The Dayton deal between the warring sides in Bosnia and Herzegovina was sealed fifteen years ago, on December 14, 1995. It marked a novel approach to negotiations which is generally credited to US veteran diplomat Richard C. Holbrooke who died this Monday – the opponents stayed locked up until an agreement was reached. NATO launched air raids against the Bosnian Serbs on the eve of the talks, evidently to show them what alternative to embracing Washington's settlement formula they faced. The type of diplomacy bred the 1998 Rambouillet talks which became a prologue to the NATO aggression against Yugoslavia.
On the one hand, the Dayton deal created a basis for conflict resolution in Bosnia and thus belongs to history. On the other, the unique international accord came with an array of side-effects which the trial of former Yugoslavian (ICTY) leader S. Milosevic by the International Criminal Tribunal for the former Yugoslavia later highlighted. The ICTY attempted to prove based on the testimony reflecting the contraction of population in a number of Bosnian municipalities that genocide had been perpetrated in Bosnia. Milosevic's point was that the contraction was in fact equally attributable to the Dayton deal and to the armed hostilities. He cited the situations in Grahovo where Serbs accounted for 99% of the population prior to the conflict and no Serbs remained afterwards and in Brčko where the Muslim population increased by 83% while the Serbian – shrank by 97%. The Tribunal was playing with statistic data to present Milosevic as a warmonger and a butcher, but Russia's foreign minister E. Primakov, a witness in the Hague, quoted Madeleine Albright as saying that the Dayton deal would have never materialized without Milosevic's contribution to the process. The statement reads as an admission that Milosevic was instrumental in bringing peace to Bosnia.
The Dayton deal also had a significant Albanian dimension. The Kosovo Albanians sought recognition as a party to the talks in Dayton but their bid was turned down on the grounds that they were not involved in the armed conflict. Milosevic's defense witness Bozidar Delic expressed the view that the above was a clear signal to the Albanian separatists.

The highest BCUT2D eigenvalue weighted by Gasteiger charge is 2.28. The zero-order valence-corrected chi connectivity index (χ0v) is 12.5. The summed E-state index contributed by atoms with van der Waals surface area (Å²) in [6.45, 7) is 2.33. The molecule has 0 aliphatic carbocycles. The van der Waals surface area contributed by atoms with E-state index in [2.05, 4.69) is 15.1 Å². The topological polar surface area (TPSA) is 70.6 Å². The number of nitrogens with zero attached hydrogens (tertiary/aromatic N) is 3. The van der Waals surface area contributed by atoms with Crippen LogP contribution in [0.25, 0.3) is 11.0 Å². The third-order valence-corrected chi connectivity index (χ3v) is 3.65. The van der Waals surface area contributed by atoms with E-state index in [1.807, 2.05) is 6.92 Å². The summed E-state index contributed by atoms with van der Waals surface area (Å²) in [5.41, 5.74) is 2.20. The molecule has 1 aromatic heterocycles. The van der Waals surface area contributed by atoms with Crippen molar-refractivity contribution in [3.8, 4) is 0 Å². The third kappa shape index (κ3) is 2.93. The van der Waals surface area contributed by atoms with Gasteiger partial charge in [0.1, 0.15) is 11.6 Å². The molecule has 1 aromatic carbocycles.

Oddly enough, Bosnia and Herzegovina became a UN Security Council member in 2010. The very fact that a document titled The Situation in Bosnia and Herzegovina has been on the table in the UN Security Council since 1992 exposes the formation as a totally dependent player in international politics. The November, 2010 UN Security Council resolution stresses that the High Representative for Bosnia and Herzegovina should continue to play an important role in the region. In practice, the foreign envoy is authorized to make far-reaching decisions at his own discretion, for example, to scrap the head of the state's decrees and pieces of local legislation, and does not shy away from doing so. The same resolution emphasizes “the UN appreciation to the Commander and personnel of the multinational stabilization force (EUFOR), the Senior Military Representative and personnel of the NATO Headquarters Sarajevo, the Organization for Security and Cooperation in Europe (OSCE), the European Union (EU) and the personnel of other international organizations and agencies in Bosnia and Herzegovina”. Moreover, the UN document calls unnamed but easily identifiable member countries to take whatever measures for the protection of Bosnia and Herzegovina and suggests unrestricted freedom of maneuver for the NATO forces. In this light, the sovereignty of Bosnia and Herzegovina looks laughable.
The Bosnia and Herzegovina v. Yugoslavia case which the UN International Court was hearing in 1993-2006 similarly demonstrated that the Bosnian statehood is absolutely artificial and lacks viability. Formally, the party supposed to face justice was Yugoslavia, but actually the case revolved around a complaint against the Bosnian Serb Republic, that is, a complaint from one part of Bosnia and Herzegovina against the other.
On the whole, what are the results generated by the Dayton accord and what does the future hold? High Representative Valentin Inzko said a few days ago that while the first 11 years after the Dayton deal had been productive, the last 4 years had been marked with stagnation. Inzko is upset that the Bosnian Serb Republic passed several laws which, as he sees it, do not agree with the priorities of the European partnership or undermine the reform in Bosnia. At the moment Inzko's list of grievances is topped by the new law on state property passed by the Bosnian Serb Republic's parliament which, upon entry into force, would allocate to the Republic all the state assets sited on its territory. The “problem” was used as a pretext for renewing the mandate of the High Representative's administration which was supposed to expire back in 2006.
The Dayton accords have not been fulfilled over the 15 years since their signing, nor do the “international community” and the High Representative seem eager to comply. The explanation behind the position is that a country under full – and fully official - external control serves as an excellent proving ground for testing the functionality of the neo-colonial international law.
The opinion of the author may not coincide with the position of editorial
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